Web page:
Day 2 Top 100 Archetypes

Posted in GRAND PRIX OAKLAND 2016 on January 10, 2016

By Marc Calderaro

Most are familiar with the Battle for Zendikar Standard field. There's some Jeskai, some Abzan, some Esper, some Rally. The metagame allows you to play to your proclivities. But where the rubber meets the road is which deck is better for a given tournament, and which 75 cards are positioned the best to make it all the way to the Top 8.

Here's the breakdown of the Top 100 players' archetypes going into Day 2.

Archetype #
Abzan Aggro 18
Dark Jeskai 13
Esper Dragons 11
Rally the Ancestors 11
Black-Red Dragons 7
Atarka Red 6
Mardu 5
Esper Tokens 4
Blue Abzan 3
5C Bring to Light 2
Abzan 2
Grixis Control 2
5C Midrange 1
Bant Megamorph 1
Esper Control 1
Esper Enchantment Control 1
Grixis Thopters 1
Jund Dragons 1
Mardu Dragons 1
Mardu Rhino 1
Red Abzan 1
Red-Green Landfall 1
Red-Green Tokens 1
Temur Dragons 1
Temur Ramp 1
White-Black Aggro 1
White-Black Tokens 1
4C Collected Company 1

There's no huge surprise as to which archetypes are near the top. The big three—Abzan, Jeskai, and Esper—are all represented around the top, as is Rally the Ancestors.

The biggest change is the rise of Black-Red Dragons, and the falling of Atarka Red. Though only rounding up the top five, a straight two-color, get-you deck performing well in a field of greedy four-color-like Painful Truths–style decks is a sign of the emergence of proactive midrange strategies.

If you collapse the sub archetypes, the table starts to look more like this:

Archetype #
Abzan 24
Esper 17
Dark Jeskai 13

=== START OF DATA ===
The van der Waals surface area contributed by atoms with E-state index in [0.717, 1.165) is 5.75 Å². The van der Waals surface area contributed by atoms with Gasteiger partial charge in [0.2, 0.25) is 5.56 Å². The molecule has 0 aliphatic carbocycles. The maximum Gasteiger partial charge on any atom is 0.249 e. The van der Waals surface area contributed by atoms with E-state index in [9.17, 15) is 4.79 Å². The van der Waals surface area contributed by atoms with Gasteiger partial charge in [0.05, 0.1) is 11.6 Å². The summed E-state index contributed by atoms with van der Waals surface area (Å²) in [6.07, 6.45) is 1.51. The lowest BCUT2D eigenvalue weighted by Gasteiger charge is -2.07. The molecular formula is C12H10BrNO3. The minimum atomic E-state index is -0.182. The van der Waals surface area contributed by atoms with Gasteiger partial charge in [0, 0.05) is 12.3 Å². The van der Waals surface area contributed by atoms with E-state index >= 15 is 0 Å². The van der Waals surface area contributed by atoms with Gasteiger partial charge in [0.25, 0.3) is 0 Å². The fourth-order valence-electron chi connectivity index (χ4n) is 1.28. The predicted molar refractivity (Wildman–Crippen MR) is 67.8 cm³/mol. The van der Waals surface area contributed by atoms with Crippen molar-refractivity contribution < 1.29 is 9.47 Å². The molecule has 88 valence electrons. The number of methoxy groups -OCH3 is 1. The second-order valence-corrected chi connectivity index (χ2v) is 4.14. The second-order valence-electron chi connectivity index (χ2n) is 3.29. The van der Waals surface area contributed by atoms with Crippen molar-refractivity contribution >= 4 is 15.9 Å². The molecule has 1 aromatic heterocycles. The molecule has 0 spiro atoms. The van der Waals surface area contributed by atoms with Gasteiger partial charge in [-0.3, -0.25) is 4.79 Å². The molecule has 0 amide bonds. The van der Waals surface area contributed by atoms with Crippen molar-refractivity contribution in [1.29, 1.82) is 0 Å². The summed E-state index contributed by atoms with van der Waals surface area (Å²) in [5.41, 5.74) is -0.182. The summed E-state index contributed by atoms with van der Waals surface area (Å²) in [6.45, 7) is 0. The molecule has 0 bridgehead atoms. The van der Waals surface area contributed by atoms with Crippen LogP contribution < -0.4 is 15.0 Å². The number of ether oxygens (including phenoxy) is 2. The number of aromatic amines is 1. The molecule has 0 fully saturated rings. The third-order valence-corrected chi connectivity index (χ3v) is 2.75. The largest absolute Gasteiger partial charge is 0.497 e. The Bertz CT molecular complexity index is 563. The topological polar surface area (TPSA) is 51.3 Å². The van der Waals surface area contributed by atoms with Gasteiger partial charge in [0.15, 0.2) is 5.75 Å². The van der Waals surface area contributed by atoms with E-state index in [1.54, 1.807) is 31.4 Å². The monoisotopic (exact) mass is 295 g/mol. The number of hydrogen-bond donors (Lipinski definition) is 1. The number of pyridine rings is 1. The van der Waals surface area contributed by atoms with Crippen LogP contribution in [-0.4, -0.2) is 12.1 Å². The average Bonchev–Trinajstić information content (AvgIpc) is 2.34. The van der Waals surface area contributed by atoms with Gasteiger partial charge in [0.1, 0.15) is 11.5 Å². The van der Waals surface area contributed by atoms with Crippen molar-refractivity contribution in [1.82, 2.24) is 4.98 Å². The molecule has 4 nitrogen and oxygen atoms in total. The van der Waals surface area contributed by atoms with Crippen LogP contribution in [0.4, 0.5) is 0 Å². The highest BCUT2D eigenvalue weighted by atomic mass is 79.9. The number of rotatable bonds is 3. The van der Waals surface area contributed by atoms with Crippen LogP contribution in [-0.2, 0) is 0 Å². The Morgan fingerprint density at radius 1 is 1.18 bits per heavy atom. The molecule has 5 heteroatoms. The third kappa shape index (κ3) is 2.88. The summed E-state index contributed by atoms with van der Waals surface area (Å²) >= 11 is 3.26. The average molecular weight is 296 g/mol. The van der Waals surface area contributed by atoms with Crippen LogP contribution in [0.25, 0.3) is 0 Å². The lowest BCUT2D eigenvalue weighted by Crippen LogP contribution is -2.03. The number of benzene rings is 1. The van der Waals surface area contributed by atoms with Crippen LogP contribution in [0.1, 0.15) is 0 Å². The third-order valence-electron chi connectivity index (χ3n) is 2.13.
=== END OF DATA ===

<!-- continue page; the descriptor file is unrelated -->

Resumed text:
Rally the Ancestors 11
Red Aggro 8
Black-Red Dragons 7
Mardu 7

Here you can see how little Black-Red Dragons is truly bending the metagame, which is not too much. But it, along with the Mardu strategies are on the rise in the format. There's still a lot of play in the format.

Another thing to pull from these tables is that though Rally the Ancestors is very hard to play, it is just as good as people say it is. I've had Pros come up to me and talk about missed triggers and missed lines of play for the win. This four-color Rally the Ancestors strategy is pretty darn optimized.

But don't count control out. Esper Dragons, Esper Control, Grixis Control, Five-Color Bring to Light can still get there.

The biggest whiff seems to be any real Ramp strategies. Though they are in fact represented in Day 2, they will have to fight their way uphill against these main six or seven decks, of which it seems clearly not a part.

But the number of decks does not necessarily represent the Top 8 split. Hunter Cochran's Grixis Thopters, Brian Kibler's Temur Dragons, and even Frank Lepore's Mardu Rhino are all in the running, and seem to have good matches against much of the field.

Only the next few rounds will tell who will make it to the elimination rounds. And no amount of archetype data crunching will tell the specific future of the tournament.